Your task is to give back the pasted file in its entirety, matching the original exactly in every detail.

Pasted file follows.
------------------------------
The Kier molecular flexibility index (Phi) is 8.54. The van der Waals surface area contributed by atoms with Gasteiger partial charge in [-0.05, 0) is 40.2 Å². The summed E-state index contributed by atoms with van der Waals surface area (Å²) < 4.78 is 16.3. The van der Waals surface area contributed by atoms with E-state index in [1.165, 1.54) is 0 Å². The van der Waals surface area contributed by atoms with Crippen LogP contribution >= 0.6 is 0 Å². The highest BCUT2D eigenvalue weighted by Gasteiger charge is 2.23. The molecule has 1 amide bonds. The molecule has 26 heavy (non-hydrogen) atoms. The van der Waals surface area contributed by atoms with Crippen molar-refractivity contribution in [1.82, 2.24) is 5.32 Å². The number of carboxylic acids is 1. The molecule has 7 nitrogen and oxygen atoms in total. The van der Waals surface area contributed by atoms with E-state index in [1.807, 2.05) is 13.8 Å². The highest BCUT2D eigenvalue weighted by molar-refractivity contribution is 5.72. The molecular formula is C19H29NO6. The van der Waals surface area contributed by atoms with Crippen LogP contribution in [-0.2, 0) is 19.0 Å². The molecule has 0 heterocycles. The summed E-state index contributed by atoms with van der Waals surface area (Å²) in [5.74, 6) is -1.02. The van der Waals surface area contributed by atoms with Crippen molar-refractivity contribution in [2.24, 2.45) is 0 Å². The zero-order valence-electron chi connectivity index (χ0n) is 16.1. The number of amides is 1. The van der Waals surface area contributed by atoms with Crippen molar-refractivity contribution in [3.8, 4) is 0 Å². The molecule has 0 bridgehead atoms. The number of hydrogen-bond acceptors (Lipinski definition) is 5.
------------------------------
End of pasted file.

The Kier molecular flexibility index (Phi) is 8.54. The van der Waals surface area contributed by atoms with Gasteiger partial charge in [-0.05, 0) is 40.2 Å². The summed E-state index contributed by atoms with van der Waals surface area (Å²) < 4.78 is 16.3. The van der Waals surface area contributed by atoms with E-state index in [1.165, 1.54) is 0 Å². The van der Waals surface area contributed by atoms with Crippen LogP contribution >= 0.6 is 0 Å². The highest BCUT2D eigenvalue weighted by Gasteiger charge is 2.23. The molecule has 1 amide bonds. The molecule has 26 heavy (non-hydrogen) atoms. The van der Waals surface area contributed by atoms with Crippen molar-refractivity contribution in [1.82, 2.24) is 5.32 Å². The number of carboxylic acids is 1. The molecule has 7 nitrogen and oxygen atoms in total. The van der Waals surface area contributed by atoms with E-state index in [1.807, 2.05) is 13.8 Å². The highest BCUT2D eigenvalue weighted by molar-refractivity contribution is 5.72. The molecular formula is C19H29NO6. The van der Waals surface area contributed by atoms with Crippen LogP contribution in [-0.2, 0) is 19.0 Å². The molecule has 0 heterocycles. The summed E-state index contributed by atoms with van der Waals surface area (Å²) in [5.74, 6) is -1.02. The van der Waals surface area contributed by atoms with Crippen molar-refractivity contribution in [2.24, 2.45) is 0 Å². The zero-order valence-electron chi connectivity index (χ0n) is 16.1. The number of amides is 1. The van der Waals surface area contributed by atoms with Crippen molar-refractivity contribution in [3.8, 4) is 0 Å². The molecule has 0 bridgehead atoms. The number of hydrogen-bond acceptors (Lipinski definition) is 5.